Crime & Punishment

Crime and justice comment and analysis

Archive for November 2006

Good press for a good cop

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It’s nice to see VPD Sgt. Keiron McConnell making headlines (Club face-offs cut gun crime – Vancouver Province Nov. 26, 2006) for all the good work he does, instead of the tempest in a media tea cup created by some disgruntled, dickless wonder whingeing about McConnell holding some piece of human excrement’s head up for a photo.

McConnell is a good cop and a man’s man. In some ways the last of a dying breed. When you see the politically correct in Edmonton creating a talking shop to examine police ethics (Police to tackle ethical practices – Edmonton Journal Nov. 26, 2006) at a time when gun violence has reached unprecedented levels and that city has become the murder capital of Canada, it clearly demonstrates what policing has become.

These days young Mounties, for example, are taught in recruit training that they can “opt out” if they believe a call is too dangerous. Seriously.

But opting out is not in the lexicon for cops like McConnell. Too bad there weren’t more like him and fewer happy to sit around talking needlessly about ethics.

Leo Knight

Written by Leo Knight

November 26, 2006 at 10:46 pm

Posted in Crime & Punishment

Tax man finally shows up in OC battle

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The extraordinary announcement of the successful conclusion of Operation Colisee by police in Quebec and Ontario is stunning. Not just because they took down members and associates of the Rizzuto crime family, including patriarch Nicolo “Nick” Rizzuto. Nor is it stunning that they have arrested 73 of them with warrants fro 17 more.

But, largely because this project was done with the full involvement of Revenue Canada investigators and they are actually going to seize assets of the mobsters.

For years the police have been trying to get CCRA to take an interest in organized crime files to little or no avail. Especially when it came to taking on the Hells Angels, the tax guys were conspicuous by their absence. Too scared was what the cops were saying.

Using income tax law to go after organized crime is a tried and true method, dating back to the days of Al Capone. Not so in Canada, at least until this week anyway.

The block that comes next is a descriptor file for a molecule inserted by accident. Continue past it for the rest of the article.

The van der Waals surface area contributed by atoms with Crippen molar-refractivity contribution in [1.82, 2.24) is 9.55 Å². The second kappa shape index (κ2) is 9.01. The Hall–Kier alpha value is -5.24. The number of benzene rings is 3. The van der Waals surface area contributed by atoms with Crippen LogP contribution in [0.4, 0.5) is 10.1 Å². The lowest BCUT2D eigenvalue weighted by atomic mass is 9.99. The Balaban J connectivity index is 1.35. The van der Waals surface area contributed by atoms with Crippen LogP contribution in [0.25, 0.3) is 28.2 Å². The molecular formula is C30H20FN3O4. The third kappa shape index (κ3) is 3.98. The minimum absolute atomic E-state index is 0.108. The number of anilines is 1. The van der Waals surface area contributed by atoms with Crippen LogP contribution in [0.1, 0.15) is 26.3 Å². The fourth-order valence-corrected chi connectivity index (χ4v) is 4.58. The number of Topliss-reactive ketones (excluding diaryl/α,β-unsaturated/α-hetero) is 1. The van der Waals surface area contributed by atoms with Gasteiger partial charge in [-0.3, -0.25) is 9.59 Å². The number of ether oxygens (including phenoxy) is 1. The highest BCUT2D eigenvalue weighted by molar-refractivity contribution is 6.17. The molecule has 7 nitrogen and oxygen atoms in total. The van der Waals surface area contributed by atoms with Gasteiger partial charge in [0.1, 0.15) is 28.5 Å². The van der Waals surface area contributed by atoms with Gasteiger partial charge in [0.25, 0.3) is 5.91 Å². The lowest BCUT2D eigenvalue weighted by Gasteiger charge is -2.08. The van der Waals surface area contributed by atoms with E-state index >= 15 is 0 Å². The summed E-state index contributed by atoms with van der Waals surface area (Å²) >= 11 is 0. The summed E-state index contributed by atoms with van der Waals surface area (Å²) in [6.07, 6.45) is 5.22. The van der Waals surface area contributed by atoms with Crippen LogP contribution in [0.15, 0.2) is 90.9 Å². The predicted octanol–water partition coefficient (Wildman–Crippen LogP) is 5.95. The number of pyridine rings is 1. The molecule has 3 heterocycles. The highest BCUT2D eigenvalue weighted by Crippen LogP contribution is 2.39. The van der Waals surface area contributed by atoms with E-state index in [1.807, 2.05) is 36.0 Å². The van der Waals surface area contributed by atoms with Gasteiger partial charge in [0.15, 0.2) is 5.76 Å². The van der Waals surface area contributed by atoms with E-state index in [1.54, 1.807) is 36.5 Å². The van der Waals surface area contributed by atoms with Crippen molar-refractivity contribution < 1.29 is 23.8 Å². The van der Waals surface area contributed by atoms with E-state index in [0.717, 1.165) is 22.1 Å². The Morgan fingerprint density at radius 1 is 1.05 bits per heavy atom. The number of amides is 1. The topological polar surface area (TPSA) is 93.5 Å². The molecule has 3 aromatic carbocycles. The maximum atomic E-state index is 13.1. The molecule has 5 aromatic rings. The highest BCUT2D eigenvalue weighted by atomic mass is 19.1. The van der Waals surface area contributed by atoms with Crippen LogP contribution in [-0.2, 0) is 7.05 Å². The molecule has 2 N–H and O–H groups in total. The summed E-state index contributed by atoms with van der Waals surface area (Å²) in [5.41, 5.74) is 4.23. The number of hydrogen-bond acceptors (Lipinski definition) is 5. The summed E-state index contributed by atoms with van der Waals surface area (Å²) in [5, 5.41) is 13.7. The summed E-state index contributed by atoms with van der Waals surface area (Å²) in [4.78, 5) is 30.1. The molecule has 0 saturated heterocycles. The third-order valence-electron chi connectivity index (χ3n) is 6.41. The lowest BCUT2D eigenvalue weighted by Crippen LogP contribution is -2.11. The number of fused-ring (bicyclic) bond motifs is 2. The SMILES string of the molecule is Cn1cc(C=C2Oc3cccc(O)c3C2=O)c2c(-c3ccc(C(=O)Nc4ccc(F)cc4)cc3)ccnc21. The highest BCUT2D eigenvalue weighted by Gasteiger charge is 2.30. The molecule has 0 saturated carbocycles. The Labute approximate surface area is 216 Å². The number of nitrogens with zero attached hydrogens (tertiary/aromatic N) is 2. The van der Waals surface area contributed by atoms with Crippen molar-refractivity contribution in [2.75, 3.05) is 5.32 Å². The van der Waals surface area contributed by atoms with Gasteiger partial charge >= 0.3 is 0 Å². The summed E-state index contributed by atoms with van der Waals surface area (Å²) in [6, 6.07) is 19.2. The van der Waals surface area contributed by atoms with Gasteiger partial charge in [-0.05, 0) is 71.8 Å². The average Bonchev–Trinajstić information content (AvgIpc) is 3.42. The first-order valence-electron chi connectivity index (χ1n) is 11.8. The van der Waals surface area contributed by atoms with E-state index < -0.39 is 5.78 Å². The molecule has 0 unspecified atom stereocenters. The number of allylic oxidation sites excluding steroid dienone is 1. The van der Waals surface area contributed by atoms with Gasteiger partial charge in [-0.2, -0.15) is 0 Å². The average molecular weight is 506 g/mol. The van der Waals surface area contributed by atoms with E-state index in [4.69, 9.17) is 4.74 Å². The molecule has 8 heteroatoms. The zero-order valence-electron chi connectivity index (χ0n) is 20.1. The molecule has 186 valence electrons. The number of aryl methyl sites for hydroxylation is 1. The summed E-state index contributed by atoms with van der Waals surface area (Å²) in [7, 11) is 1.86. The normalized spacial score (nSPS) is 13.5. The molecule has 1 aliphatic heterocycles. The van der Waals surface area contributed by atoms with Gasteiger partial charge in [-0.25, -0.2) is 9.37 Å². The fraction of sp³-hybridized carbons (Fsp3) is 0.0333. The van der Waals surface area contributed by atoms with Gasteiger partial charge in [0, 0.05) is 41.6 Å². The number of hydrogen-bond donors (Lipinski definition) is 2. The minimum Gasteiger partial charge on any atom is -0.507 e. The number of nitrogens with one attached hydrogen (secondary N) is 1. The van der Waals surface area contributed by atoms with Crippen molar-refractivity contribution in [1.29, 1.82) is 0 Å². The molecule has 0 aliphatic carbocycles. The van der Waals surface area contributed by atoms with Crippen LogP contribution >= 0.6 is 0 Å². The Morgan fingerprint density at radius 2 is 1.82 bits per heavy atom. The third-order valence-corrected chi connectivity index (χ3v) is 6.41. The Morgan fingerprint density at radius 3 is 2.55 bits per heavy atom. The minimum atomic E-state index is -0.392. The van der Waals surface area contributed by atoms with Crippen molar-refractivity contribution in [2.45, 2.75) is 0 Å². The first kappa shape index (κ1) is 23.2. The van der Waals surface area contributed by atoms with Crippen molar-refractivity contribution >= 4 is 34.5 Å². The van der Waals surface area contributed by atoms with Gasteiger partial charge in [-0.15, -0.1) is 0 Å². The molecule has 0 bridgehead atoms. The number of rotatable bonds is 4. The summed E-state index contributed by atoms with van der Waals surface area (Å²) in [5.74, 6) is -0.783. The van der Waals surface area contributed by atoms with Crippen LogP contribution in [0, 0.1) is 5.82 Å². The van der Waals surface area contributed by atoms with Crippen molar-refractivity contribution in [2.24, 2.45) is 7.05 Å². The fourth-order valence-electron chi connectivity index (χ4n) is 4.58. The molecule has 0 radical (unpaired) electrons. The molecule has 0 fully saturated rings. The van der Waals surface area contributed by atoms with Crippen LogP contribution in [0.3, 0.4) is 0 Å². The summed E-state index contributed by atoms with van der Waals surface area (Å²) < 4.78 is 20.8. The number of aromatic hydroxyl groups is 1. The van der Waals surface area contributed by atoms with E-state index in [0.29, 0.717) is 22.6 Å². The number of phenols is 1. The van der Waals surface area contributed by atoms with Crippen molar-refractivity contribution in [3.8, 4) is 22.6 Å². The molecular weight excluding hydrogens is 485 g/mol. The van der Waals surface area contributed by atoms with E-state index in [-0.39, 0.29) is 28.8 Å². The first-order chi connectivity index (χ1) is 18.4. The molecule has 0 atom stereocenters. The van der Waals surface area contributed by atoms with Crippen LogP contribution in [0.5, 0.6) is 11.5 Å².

Organized crime may use legitimate fronts for their various endeavours, but make no mistake about it, the vast majority of their money is dirty and untaxed. It’s about bloody time CCRA got engaged in a game they have for too long ignored.

Leo Knight

Written by Leo Knight

November 25, 2006 at 4:07 pm

Posted in Crime & Punishment

Wrong target in Media sights

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So yet another firestorm has developed with the ravenous media knee-jerking their way into condeming the Vancouver Police Department based on nothing more than an anonymous email tipster to BCTV on Global. (Click on Internal Investigation to see the video story)

Is there a photograph of five members of VPD posing with a suspect in the jail. Apparently, according to Insp. Rollie Woods in a press conference called late Tuesday afternoon. And?

The officers involved were members of a downtown patrol squad and at least one a Sgt. in the Firearms Interdiction Team. By definition they have a difficult and dangerous job. In practice they go after guns and the bad guys who carry them. When they make a good arrest, they celebrate their efforts. And?

So they took a souvenir photo. And?

The suspect in the photo, as with anyone ever seen with a coat or newspaper they try and hide behind doing the perp walk, isn’t too pleased with his situation. Gee, I wonder why? In this case, a 40 year old man and a career criminal with 69 criminal convictions was caught by the police and now stands charged with multiple offences including carrying a concealed weapon.

By the way, that is 69 convictions, not 69 arrests. The number of arrests is much higher.

Despite the 69 convictions and the many more arrests and spending a life that takes from society not contributes to it, the suspect is afforded something the police are not – the presumption of innocence.

Was the suspect assaulted during the arrest? I don’t know and neither does the media with their holier-than-thou headlines. The process to investigate this allegation is in motion and we should let it take its course. The rush to judgement of the police is shameful. Moreso, the targetting of a good cop, in this case the Sgt. of the squad was identified but not the others, all the while ignoring the fact that the suspect in that photo should not have even been on the streets to get caught, yet again, by the cops who were actually protecting the rest of us, is all to predictable.